Harry's Book Review: The World Ends in Hickory Hollow

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The World Ends in Hickory Hollow by Ardath Mayhar
Copyright 1985 and 2007 Publisher: The Borgo Press, An Imprint of Wildside Press
Audio, e-book, Nook & Secure PDF available
Suitable for children? Yes, by age 10+, depending on the child? (I recommend that parents read it first to evaluate.)

There are two things about this book which strike me as remarkable for the genre:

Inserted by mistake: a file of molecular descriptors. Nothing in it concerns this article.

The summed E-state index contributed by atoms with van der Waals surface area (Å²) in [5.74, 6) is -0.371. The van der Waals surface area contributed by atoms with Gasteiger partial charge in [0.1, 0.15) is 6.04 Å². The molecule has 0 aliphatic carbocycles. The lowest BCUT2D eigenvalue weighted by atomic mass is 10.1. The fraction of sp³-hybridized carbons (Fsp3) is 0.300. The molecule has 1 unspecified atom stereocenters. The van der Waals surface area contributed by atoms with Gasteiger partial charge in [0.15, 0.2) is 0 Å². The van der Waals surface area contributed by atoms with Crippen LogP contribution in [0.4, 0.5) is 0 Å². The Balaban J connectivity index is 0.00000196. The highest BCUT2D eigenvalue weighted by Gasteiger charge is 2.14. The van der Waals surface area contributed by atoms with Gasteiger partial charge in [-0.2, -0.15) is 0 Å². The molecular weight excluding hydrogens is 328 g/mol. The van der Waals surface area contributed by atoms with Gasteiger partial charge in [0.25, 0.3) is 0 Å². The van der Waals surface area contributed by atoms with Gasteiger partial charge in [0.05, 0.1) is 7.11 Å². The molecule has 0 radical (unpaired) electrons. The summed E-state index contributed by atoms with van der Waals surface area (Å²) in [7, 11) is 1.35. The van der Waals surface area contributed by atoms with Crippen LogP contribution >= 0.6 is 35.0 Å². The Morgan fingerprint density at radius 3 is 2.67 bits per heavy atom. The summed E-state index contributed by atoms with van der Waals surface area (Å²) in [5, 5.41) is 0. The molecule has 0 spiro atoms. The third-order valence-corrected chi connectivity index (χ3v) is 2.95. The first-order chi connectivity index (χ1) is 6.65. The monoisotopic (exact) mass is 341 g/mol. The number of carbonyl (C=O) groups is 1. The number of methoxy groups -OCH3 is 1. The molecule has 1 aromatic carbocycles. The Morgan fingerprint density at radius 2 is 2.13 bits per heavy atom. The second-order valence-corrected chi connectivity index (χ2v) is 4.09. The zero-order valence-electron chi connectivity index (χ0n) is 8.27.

First, this is a book written by a woman and told from a woman's point of view, and second, this book is very concise. With regard to the first point, I noticed that there was recently another SurvivalBlog book review with similar authorship and perspective, but these certainly seem to be the minority. It is nice to see that there are at least some women writing on these topics. As to the second point, I am going to provide a summary of the first twenty pages of this book. Notice how much the author has packed in and then consider for yourself if that is pro or con for your own preferences. It is a lot of story packed into only 160 pages. Spoilers ahead!